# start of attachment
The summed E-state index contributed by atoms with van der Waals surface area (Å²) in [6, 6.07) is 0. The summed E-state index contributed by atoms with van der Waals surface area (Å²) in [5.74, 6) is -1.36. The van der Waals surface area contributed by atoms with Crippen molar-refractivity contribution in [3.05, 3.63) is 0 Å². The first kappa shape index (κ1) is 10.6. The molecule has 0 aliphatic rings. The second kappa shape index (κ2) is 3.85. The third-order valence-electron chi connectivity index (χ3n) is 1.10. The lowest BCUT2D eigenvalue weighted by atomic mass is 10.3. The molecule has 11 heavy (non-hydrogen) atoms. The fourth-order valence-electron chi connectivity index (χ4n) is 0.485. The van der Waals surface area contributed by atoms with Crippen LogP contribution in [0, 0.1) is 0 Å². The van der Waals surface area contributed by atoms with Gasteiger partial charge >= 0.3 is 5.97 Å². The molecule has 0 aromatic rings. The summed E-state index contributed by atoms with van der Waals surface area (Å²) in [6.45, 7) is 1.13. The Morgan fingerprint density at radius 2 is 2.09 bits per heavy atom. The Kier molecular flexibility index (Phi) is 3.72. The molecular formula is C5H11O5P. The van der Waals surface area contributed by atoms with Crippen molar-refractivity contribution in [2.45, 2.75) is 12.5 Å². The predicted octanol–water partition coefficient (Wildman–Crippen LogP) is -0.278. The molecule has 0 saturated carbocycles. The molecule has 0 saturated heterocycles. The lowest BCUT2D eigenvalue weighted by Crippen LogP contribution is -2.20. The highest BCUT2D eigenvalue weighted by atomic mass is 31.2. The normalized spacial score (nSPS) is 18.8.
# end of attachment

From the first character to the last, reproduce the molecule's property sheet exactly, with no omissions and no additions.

The summed E-state index contributed by atoms with van der Waals surface area (Å²) in [6, 6.07) is 0. The summed E-state index contributed by atoms with van der Waals surface area (Å²) in [5.74, 6) is -1.36. The van der Waals surface area contributed by atoms with Crippen molar-refractivity contribution in [3.05, 3.63) is 0 Å². The first kappa shape index (κ1) is 10.6. The molecule has 0 aliphatic rings. The second kappa shape index (κ2) is 3.85. The third-order valence-electron chi connectivity index (χ3n) is 1.10. The lowest BCUT2D eigenvalue weighted by atomic mass is 10.3. The molecule has 11 heavy (non-hydrogen) atoms. The fourth-order valence-electron chi connectivity index (χ4n) is 0.485. The van der Waals surface area contributed by atoms with Crippen LogP contribution in [0, 0.1) is 0 Å². The van der Waals surface area contributed by atoms with Gasteiger partial charge >= 0.3 is 5.97 Å². The molecule has 0 aromatic rings. The summed E-state index contributed by atoms with van der Waals surface area (Å²) in [6.45, 7) is 1.13. The Morgan fingerprint density at radius 2 is 2.09 bits per heavy atom. The Kier molecular flexibility index (Phi) is 3.72. The molecular formula is C5H11O5P. The van der Waals surface area contributed by atoms with Crippen molar-refractivity contribution in [2.45, 2.75) is 12.5 Å². The predicted octanol–water partition coefficient (Wildman–Crippen LogP) is -0.278. The molecule has 0 saturated carbocycles. The molecule has 0 saturated heterocycles. The lowest BCUT2D eigenvalue weighted by Crippen LogP contribution is -2.20. The highest BCUT2D eigenvalue weighted by atomic mass is 31.2. The normalized spacial score (nSPS) is 18.8.